May 20: The Jays are ahead 3-2 after six. Drew Hutchison leaves the game with two on and two out, and Steve Delabar gives up a wild pitch and a double. Possible bullpen failure, but the seventh is a bit early.

May 22: The Jays are down 4-1 going into the ninth, and score two runs on a Colabello home run.

May 23: The score is 3-2 Mariners after the fourth, and it stayed that way. This is the Jays’ fourth one-run loss in five games. Pessimism now reigns.

May 30: The Twins score in the seventh to take a 3-2 lead, which becomes the final score.

May 31: The Jays are up 4-1 after five, but Hutchison melts down in the sixth to allow the Twins to tie it. Josh Donaldson hits a long home run in the seventh to give the Jays the lead again. In the bottom of the seventh, Hicks reaches on a Reyes error, and the winning run scores on a double and an error by Colabello in the outfield.

What to conclude from this? First off, the bullpen hasn’t directly cost the Jays that many one-run losses. I only really count three of them in this list. The main offender appears to be the offense: in eight of the twelve losses, the Jays scored three runs or less, and it’s hard to win with that little run support. Sometimes, the other guy just has a good day.

The Jays would definitely do better if they had more reliable late-inning relievers, however. The Jays are 21-5 with a lead going into the seventh; the Yankees, with two outstanding late-inning relievers, are 24-2, which is a significant difference. The gap narrows a bit later on, though: with a lead going into the eighth the Jays are 23-3, and the Yankees are 25-1.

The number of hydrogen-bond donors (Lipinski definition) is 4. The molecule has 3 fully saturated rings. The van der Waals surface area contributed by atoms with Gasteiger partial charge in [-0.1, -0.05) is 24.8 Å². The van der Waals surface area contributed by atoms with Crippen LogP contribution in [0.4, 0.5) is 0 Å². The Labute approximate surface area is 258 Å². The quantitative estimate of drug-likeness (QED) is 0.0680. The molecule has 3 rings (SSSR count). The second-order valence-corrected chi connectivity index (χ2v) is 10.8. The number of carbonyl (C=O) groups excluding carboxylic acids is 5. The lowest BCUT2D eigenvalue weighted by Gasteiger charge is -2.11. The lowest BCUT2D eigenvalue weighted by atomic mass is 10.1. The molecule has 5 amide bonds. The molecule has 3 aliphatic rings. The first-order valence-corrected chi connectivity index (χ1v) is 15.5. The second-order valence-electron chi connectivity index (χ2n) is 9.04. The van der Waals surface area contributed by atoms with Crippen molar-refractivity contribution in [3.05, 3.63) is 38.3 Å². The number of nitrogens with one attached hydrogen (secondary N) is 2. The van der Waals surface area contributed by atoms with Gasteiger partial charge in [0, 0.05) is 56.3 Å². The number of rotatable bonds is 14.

Looking at other AL East teams: the Rays are 23-4 with a lead at the start of the seventh and 24-1 in the eighth, the Orioles are 21-4 in the seventh and 21-0 in the eighth, and the Red Sox are 19-2 in the seventh and 19-1 in the eighth. For the most part, if you have a lead after six innings, you’re going to win the game.

Just for fun, I looked up the records for the 1983 Toronto Blue Jays, a team with a legendarily bad bullpen. (I wonder what Joey McLaughlin is doing these days, 32 years after he was probably the most unpopular athlete in Toronto?) They were 65-15 with a lead at the top of the seventh, which isn’t great. They were 65-11 in the eighth, and they blew eight leads in the ninth inning, which is horrible. (The 2015 Jays haven’t blown a ninth-inning lead yet.) In 1984, it wasn’t much better: they were 60-19 in the seventh and 61-15 in the eighth, and blew five ninth-inning leads.

The 1985 Jays, interestingly enough, made it to the post-season despite blowing eight ninth-inning leads; it was the 1992 Jays, featuring Ward and Henke, that were unstoppable in the late innings. The Jays’ first world champions were 78-4 with a lead going into the seventh, 80-3 with a lead going into the eighth, and 83-1 with a lead going into the ninth. The problem that contemporary Jays bullpens face is that everybody compares them with this one.


About davetill

I'm a writer and occasional web designer. I live in Toronto.